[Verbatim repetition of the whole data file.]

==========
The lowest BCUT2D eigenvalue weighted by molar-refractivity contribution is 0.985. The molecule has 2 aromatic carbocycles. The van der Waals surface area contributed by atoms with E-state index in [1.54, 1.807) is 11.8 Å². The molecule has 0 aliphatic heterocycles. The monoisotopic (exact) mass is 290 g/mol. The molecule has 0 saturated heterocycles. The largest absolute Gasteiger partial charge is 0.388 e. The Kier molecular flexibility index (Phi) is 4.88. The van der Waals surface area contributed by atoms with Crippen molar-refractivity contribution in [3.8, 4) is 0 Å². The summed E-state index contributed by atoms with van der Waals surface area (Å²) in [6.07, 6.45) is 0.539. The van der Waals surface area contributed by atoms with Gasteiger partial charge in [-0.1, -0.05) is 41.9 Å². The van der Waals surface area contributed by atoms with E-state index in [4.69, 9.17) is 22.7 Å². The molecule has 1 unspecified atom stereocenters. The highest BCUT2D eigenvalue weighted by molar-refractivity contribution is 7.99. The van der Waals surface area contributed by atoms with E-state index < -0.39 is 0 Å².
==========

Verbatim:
The lowest BCUT2D eigenvalue weighted by molar-refractivity contribution is 0.985. The molecule has 2 aromatic carbocycles. The van der Waals surface area contributed by atoms with E-state index in [1.54, 1.807) is 11.8 Å². The molecule has 0 aliphatic heterocycles. The monoisotopic (exact) mass is 290 g/mol. The molecule has 0 saturated heterocycles. The largest absolute Gasteiger partial charge is 0.388 e. The Kier molecular flexibility index (Phi) is 4.88. The van der Waals surface area contributed by atoms with Crippen molar-refractivity contribution in [3.8, 4) is 0 Å². The summed E-state index contributed by atoms with van der Waals surface area (Å²) in [6.07, 6.45) is 0.539. The van der Waals surface area contributed by atoms with Gasteiger partial charge in [-0.1, -0.05) is 41.9 Å². The van der Waals surface area contributed by atoms with E-state index in [4.69, 9.17) is 22.7 Å². The molecule has 1 unspecified atom stereocenters. The highest BCUT2D eigenvalue weighted by molar-refractivity contribution is 7.99. The van der Waals surface area contributed by atoms with E-state index < -0.39 is 0 Å².